The White House today denounced a Russian convoy's move into Ukraine, calling it a flagrant violation of Ukraine's sovereignty and saying Russia should remove it or face more economic sanctions.
Ben Rhodes, the White House deputy national security adviser, told reporters the Russian move adds to the escalation of the Ukraine conflict in a dangerous way.
He said the United States planned to discuss the situation with the U.N. Security Council today.
He said if the convoy is not removed, the Russians will face “additional costs,” meaning sanctions that have been levied against the Russian economy.
UN secretary-general Ban Ki-moon today expressed alarm at reports of a Russian aid convoy entering Ukraine without the approval of Kiev and suggested it could lead to an escalation of tensions, Mr Ban’s press office said.
“The Secretary-General follows with deep concern reports that a Russian aid convoy has crossed the border into Ukraine without the permission of the Ukrainian authorities,” Mr Ban’s spokesman Stephane Dujarric said in a statement. “While recognizing the deteriorating humanitarian situation, any unilateral action has the potential of exacerbating an already dangerous situation in eastern Ukraine,” he added.
Nato secretary general Anders Fogh Rasmussen today condemned Russia for sending a “so-called humanitarian convoy” into Ukraine without the consent of Kiev and accused it of escalating the crisis.
Kiev accused Moscow earlier on today of launching what it called a "direct invasion" of its territory, while Russia warned against any attempt to disrupt the convoy which it said was a purely humanitarian operation.
“It can only deepen the crisis in the region, which Russia itself has created and has continued to fuel,” Mr Rasmussen said in a statement.
Ukrainian president Petro Poroshenko said more than 100 trucks had crossed the border, of which only some had been checked earlier by Ukrainian officials inside Russian territory.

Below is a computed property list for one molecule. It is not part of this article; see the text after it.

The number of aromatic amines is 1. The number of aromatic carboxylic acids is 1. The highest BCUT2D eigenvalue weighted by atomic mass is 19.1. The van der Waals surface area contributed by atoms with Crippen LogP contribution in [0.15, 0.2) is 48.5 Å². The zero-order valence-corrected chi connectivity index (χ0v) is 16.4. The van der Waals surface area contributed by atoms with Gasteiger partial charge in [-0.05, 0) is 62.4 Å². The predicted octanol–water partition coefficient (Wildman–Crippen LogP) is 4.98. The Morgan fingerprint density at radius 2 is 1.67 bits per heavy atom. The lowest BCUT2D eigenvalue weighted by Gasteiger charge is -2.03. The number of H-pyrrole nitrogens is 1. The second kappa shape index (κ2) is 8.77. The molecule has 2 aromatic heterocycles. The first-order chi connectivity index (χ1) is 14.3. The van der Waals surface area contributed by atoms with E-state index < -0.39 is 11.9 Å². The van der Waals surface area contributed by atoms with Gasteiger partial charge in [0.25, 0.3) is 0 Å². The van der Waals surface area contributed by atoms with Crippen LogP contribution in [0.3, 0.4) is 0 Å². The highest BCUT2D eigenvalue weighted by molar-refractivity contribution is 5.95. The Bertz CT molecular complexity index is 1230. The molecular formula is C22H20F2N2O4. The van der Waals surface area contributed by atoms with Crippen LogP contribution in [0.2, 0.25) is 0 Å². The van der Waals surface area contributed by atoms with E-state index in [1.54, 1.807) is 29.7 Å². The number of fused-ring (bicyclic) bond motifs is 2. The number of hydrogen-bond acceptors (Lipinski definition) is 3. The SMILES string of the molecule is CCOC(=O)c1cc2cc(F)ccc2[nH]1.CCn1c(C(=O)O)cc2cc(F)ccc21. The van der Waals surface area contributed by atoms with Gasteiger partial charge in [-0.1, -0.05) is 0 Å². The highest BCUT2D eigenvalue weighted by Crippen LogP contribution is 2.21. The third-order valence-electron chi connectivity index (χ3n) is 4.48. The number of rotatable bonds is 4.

Mr Rasmussen also said that Nato had also seen transfers of large quantities of advanced weapons, including tanks, armoured personnel carriers, and artillery to separatist groups in eastern Ukraine.
“Moreover, Nato is observing an alarming build-up of Russian ground and air forces in the vicinity of Ukraine,” Mr Rasmussen said.
He said that Russia continued to escalate the situation in Ukraine despite the efforts of the international community to find a political solution to the crisis, adding this can only lead to Russia‘s further isolation.
“I strongly urge Russia not to take further provocative actions, to stop destabilising Ukraine and to take genuine steps to resolve this dangerous situation with full respect of Ukraine‘s sovereignty and territorial integrity and international law,” he said.
Moscow, which has thousands of troops close on the Russian side of the border, warned against any attempt to “disrupt” the convoy but did not specify what action it was prepared to take if Kiev’s forces intervened.
Kiev, for its part, said Ukrainian forces would not attack the convoy and had allowed it to pass to avoid “provocations”.
"Ukraine will liaise with the International Committee of the Red Cross so that we, Ukraine, are not involved in provocations (accusations) that we have been holding up or using force against the vehicles of so-called aid," he told journalists.
The Ukraine conflict has driven relations between Moscow and the West to their lowest level since the Cold War, with Western states imposing sanctions on Moscow and the Kremlin retaliating. Nato has deployed extra troops in member states bordering Russia.
Witnesses said some 70 white-painted trucks, part of a column of about 260 that had been waiting at the border for permission for over a week, had crossed onto Ukrainian soil and was heading towards the rebel stronghold of Luhansk escorted by a small number of pro-Moscow separatist fighters.
Ukrainian authorities gave the number of trucks which had crossed variously as 34 and 90.
“They passed into Ukraine without clearance or participation of the International Red Cross or (Ukrainian) border guards,” Ukrainian military spokesman Andriy Lysenko told journalists.
“We consider this a direct invasion by Russia of Ukraine,” Ukrainian state security chief Valentyn Nalivaychenko said in a separate statement.
In response to a question whether Ukraine would use air strikes against the convoy, Mr Nalivaychenko said: “Against them, no.”
But Ukrainian authorities said the convoy would pass through an area where the rebels were firing and that therefore its security could not be guaranteed.
Luhansk region has been a major focus of conflict in recent days between rebels, who have declared an independent republic, and Ukrainian forces. Luhansk city itself has seen fighting.
Moscow had earlier expressed impatience with holdups at the frontier.
“All excuses to delay sending aid have been exhausted,” the Russian foreign ministry said in a statement. “The Russian side has taken the decision to act.
“We warn against any attempts to disrupt this purely humanitarian mission,” it added.
“Responsibility for any possible consequences of provocations ... will lie, completely and entirely, with those who are prepared to further sacrifice human lives for the sake of their ambitions and geo-political ploys.”